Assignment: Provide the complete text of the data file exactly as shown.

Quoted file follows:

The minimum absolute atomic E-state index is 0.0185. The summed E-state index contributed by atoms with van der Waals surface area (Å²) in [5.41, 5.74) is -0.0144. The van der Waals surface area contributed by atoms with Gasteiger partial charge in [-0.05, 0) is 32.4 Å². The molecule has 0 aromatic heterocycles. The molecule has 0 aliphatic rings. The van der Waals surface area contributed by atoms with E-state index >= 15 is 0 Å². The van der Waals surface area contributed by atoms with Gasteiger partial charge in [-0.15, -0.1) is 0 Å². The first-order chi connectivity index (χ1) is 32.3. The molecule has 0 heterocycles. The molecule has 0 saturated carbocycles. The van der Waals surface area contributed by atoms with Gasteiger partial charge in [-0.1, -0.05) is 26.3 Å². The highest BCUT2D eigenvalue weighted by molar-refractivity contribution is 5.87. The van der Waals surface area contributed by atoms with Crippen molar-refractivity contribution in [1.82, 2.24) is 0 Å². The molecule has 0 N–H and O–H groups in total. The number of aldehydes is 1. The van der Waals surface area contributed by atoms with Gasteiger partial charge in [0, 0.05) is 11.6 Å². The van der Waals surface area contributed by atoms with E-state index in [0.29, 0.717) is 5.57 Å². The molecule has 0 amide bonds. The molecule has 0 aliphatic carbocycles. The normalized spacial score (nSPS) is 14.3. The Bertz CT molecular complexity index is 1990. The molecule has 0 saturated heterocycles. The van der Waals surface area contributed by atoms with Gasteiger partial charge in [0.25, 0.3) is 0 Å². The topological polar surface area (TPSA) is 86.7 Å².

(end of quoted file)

The minimum absolute atomic E-state index is 0.0185. The summed E-state index contributed by atoms with van der Waals surface area (Å²) in [5.41, 5.74) is -0.0144. The van der Waals surface area contributed by atoms with Gasteiger partial charge in [-0.05, 0) is 32.4 Å². The molecule has 0 aromatic heterocycles. The molecule has 0 aliphatic rings. The van der Waals surface area contributed by atoms with E-state index >= 15 is 0 Å². The van der Waals surface area contributed by atoms with Gasteiger partial charge in [-0.15, -0.1) is 0 Å². The first-order chi connectivity index (χ1) is 32.3. The molecule has 0 heterocycles. The molecule has 0 saturated carbocycles. The van der Waals surface area contributed by atoms with Gasteiger partial charge in [-0.1, -0.05) is 26.3 Å². The highest BCUT2D eigenvalue weighted by molar-refractivity contribution is 5.87. The van der Waals surface area contributed by atoms with Crippen molar-refractivity contribution in [1.82, 2.24) is 0 Å². The molecule has 0 N–H and O–H groups in total. The number of aldehydes is 1. The van der Waals surface area contributed by atoms with Gasteiger partial charge in [0, 0.05) is 11.6 Å². The van der Waals surface area contributed by atoms with E-state index in [0.29, 0.717) is 5.57 Å². The molecule has 0 amide bonds. The molecule has 0 aliphatic carbocycles. The normalized spacial score (nSPS) is 14.3. The Bertz CT molecular complexity index is 1990. The molecule has 0 saturated heterocycles. The van der Waals surface area contributed by atoms with Gasteiger partial charge in [0.25, 0.3) is 0 Å². The topological polar surface area (TPSA) is 86.7 Å².